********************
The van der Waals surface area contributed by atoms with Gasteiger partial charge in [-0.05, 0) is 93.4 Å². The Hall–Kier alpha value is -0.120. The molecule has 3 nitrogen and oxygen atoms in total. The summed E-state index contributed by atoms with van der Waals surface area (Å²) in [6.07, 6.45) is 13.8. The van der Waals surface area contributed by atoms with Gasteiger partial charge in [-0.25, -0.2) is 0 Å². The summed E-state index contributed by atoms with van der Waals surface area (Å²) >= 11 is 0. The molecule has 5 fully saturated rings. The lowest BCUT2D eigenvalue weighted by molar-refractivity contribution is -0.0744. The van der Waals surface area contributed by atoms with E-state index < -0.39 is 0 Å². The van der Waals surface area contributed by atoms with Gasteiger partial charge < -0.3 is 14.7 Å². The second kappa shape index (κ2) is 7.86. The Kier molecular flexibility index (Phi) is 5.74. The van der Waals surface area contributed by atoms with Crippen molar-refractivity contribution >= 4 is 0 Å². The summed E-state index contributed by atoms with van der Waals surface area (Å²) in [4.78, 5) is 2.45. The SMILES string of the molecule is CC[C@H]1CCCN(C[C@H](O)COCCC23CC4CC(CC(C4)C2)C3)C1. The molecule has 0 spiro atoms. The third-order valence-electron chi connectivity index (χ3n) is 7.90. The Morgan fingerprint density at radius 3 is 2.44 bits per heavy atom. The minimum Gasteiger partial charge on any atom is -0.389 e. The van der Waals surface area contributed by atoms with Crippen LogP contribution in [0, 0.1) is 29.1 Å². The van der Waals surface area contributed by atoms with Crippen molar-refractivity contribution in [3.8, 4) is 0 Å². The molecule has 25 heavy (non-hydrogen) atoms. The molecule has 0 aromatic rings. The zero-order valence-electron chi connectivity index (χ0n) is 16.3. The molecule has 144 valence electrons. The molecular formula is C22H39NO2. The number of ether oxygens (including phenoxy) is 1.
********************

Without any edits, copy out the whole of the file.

The van der Waals surface area contributed by atoms with Gasteiger partial charge in [-0.05, 0) is 93.4 Å². The Hall–Kier alpha value is -0.120. The molecule has 3 nitrogen and oxygen atoms in total. The summed E-state index contributed by atoms with van der Waals surface area (Å²) in [6.07, 6.45) is 13.8. The van der Waals surface area contributed by atoms with Gasteiger partial charge in [-0.25, -0.2) is 0 Å². The summed E-state index contributed by atoms with van der Waals surface area (Å²) >= 11 is 0. The molecule has 5 fully saturated rings. The lowest BCUT2D eigenvalue weighted by molar-refractivity contribution is -0.0744. The van der Waals surface area contributed by atoms with E-state index < -0.39 is 0 Å². The van der Waals surface area contributed by atoms with Gasteiger partial charge < -0.3 is 14.7 Å². The second kappa shape index (κ2) is 7.86. The Kier molecular flexibility index (Phi) is 5.74. The van der Waals surface area contributed by atoms with Crippen molar-refractivity contribution >= 4 is 0 Å². The summed E-state index contributed by atoms with van der Waals surface area (Å²) in [4.78, 5) is 2.45. The SMILES string of the molecule is CC[C@H]1CCCN(C[C@H](O)COCCC23CC4CC(CC(C4)C2)C3)C1. The molecule has 0 spiro atoms. The third-order valence-electron chi connectivity index (χ3n) is 7.90. The Morgan fingerprint density at radius 3 is 2.44 bits per heavy atom. The minimum Gasteiger partial charge on any atom is -0.389 e. The van der Waals surface area contributed by atoms with Crippen LogP contribution in [0, 0.1) is 29.1 Å². The van der Waals surface area contributed by atoms with Crippen molar-refractivity contribution in [3.8, 4) is 0 Å². The molecule has 25 heavy (non-hydrogen) atoms. The molecule has 0 aromatic rings. The zero-order valence-electron chi connectivity index (χ0n) is 16.3. The molecule has 144 valence electrons. The molecular formula is C22H39NO2. The number of ether oxygens (including phenoxy) is 1.